Friends of Affirmative Action
New York Times
Without affirmative action, the United States might not be able to defend itself from foreign enemies. That startling assertion comes from a legal brief filed by high-ranking retired officers and civilian leaders of the military, including Adm. William Crowe Jr., the chairman of the Joint Chiefs of Staff under President Ronald Reagan, and Gen. Norman Schwarzkopf, commander of allied forces during the first gulf war.
The military brief is one of a tall stack of amicus curiae, or friend of the court, briefs filed on behalf of the University of Michigan in two pivotal affirmative action cases being argued in the Supreme Court today. At issue is not just the admissions policies at Michigan's college and law school, but the question of whether race can be taken into account by universities, employers and the government to promote diversity. The briefs provide the court — and particularly Justice Sandra Day O'Connor, the likely swing vote — with compelling reasons to uphold affirmative action.
The briefs supporting Michigan — filed by major corporations, elected officials and academics, among others — testify to how central affirmative action is to preserving diversity in American life, and to how much damage would be done if it were eliminated. In Vietnam, the military brief notes, many African-Americans served among the enlisted but few were officers, and the forces were racially polarized. It became so bad, the brief says, the leadership feared that the military was "on the verge of self-destruction." But race-based recruitment programs increased the percentage of minority officers and greatly improved race relations.
Fortune 500 companies tell the court about the importance they, too, place on affirmative action. A brief on behalf of 65 corporations, including Microsoft, Coca-Cola and General Electric, asserts that racial and ethnic diversity in colleges and universities is vital to the companies' ability to maintain a diverse work force, and ultimately to their "continued success in the global marketplace."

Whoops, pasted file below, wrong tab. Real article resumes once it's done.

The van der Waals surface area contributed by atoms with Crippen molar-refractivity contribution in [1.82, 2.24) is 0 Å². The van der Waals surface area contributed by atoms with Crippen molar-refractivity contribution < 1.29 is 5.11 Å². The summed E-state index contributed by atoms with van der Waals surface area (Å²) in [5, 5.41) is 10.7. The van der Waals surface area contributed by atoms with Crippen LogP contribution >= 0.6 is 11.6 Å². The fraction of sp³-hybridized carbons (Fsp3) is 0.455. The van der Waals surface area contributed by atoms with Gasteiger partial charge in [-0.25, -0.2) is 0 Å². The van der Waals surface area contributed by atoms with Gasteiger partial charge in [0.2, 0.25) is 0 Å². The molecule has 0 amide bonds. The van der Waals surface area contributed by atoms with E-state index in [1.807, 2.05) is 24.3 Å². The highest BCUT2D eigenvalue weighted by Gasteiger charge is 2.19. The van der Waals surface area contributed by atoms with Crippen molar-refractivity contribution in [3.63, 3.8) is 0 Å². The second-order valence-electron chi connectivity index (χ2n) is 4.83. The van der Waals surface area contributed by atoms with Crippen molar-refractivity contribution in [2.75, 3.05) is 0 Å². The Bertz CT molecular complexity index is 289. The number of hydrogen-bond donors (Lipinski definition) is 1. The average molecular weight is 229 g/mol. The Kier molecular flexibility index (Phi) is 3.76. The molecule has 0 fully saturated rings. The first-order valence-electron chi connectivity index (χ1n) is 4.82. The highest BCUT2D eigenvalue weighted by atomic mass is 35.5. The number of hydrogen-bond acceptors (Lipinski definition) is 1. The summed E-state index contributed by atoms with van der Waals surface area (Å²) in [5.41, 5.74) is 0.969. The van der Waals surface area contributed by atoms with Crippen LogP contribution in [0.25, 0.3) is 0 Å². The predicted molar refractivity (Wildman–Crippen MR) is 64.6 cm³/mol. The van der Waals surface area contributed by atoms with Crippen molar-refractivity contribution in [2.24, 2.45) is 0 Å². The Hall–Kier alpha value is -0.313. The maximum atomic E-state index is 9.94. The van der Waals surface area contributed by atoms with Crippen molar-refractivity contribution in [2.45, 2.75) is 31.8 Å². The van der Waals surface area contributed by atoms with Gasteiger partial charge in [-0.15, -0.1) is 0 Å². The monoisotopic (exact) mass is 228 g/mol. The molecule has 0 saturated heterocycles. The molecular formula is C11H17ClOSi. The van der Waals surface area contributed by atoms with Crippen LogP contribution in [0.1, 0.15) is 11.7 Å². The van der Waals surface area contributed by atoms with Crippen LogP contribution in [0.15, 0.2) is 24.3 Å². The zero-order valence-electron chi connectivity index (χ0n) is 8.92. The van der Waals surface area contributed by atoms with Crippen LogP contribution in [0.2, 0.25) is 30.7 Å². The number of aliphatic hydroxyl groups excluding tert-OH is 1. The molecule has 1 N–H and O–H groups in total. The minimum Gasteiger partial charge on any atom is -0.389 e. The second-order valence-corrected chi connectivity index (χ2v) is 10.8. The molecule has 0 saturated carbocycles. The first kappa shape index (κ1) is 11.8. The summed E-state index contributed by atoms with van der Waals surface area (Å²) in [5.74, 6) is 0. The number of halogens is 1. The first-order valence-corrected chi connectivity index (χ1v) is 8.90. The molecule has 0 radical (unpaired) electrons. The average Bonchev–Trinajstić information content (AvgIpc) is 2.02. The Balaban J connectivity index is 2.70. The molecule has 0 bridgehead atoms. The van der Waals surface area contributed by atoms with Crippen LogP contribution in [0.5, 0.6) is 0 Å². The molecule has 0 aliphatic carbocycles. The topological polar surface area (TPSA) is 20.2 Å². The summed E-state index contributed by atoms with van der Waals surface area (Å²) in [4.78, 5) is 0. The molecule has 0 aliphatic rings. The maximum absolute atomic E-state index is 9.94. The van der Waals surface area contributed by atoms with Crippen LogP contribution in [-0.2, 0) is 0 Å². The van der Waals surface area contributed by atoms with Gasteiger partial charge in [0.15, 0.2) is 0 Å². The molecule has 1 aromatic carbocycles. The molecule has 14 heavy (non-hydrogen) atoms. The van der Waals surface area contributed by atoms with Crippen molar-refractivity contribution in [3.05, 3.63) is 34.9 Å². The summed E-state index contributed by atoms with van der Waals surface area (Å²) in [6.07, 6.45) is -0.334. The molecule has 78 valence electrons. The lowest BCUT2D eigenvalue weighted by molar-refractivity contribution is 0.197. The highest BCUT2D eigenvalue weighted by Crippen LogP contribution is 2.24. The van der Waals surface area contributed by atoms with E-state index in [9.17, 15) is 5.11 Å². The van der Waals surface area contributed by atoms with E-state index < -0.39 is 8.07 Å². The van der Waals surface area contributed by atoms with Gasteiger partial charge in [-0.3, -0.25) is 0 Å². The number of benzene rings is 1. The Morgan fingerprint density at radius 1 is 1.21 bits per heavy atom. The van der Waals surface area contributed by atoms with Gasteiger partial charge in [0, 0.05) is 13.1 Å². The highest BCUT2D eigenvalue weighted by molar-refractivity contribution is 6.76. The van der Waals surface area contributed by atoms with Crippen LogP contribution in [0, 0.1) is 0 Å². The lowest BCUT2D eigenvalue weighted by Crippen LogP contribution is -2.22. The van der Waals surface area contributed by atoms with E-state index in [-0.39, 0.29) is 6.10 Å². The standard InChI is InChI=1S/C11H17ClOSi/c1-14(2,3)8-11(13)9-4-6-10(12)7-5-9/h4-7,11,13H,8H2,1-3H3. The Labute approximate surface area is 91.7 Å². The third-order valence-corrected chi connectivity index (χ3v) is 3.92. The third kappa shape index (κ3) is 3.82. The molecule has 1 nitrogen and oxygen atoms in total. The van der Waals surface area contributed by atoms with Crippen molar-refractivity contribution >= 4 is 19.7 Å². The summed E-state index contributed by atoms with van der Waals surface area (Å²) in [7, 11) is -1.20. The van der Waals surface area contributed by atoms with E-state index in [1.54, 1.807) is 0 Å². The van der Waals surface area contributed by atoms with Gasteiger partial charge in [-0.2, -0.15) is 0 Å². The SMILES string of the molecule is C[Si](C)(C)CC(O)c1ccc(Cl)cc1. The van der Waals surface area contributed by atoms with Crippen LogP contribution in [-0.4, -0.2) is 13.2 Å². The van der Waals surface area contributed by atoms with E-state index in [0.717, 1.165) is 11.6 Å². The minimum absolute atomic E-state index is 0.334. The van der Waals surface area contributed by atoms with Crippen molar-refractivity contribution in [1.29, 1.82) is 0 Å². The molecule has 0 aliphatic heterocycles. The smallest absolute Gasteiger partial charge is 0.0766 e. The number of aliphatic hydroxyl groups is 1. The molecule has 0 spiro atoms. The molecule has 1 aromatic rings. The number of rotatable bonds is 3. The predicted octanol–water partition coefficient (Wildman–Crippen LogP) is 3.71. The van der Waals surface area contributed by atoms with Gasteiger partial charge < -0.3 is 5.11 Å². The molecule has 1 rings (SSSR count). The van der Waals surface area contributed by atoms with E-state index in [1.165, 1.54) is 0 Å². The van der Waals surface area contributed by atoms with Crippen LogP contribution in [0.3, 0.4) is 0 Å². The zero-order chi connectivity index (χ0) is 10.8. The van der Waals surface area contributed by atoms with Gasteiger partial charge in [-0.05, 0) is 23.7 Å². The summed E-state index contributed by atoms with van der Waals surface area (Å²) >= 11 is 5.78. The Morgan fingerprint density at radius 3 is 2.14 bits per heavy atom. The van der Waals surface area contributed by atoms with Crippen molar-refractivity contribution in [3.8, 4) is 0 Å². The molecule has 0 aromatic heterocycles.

The civil rights movement started on the fringes of society, but today its goals of inclusion and diversity are core American values. In its 1978 decision upholding the use of race in admissions, the Supreme Court recognized that universities have an interest in promoting diversity through an admissions policy that takes race into account. This interest in diversity has only grown since then as our nation has become more multiracial and multicultural, and the world has grown smaller.
Today's cases are not about minority rights, but about the kind of society we want to be. An impressive number of establishment institutions have all weighed in to say that affirmative action is a good, and even a necessary, policy for the nation as a whole. Count this page as one more friend of the court that urges it to uphold the University of Michigan's admissions policies.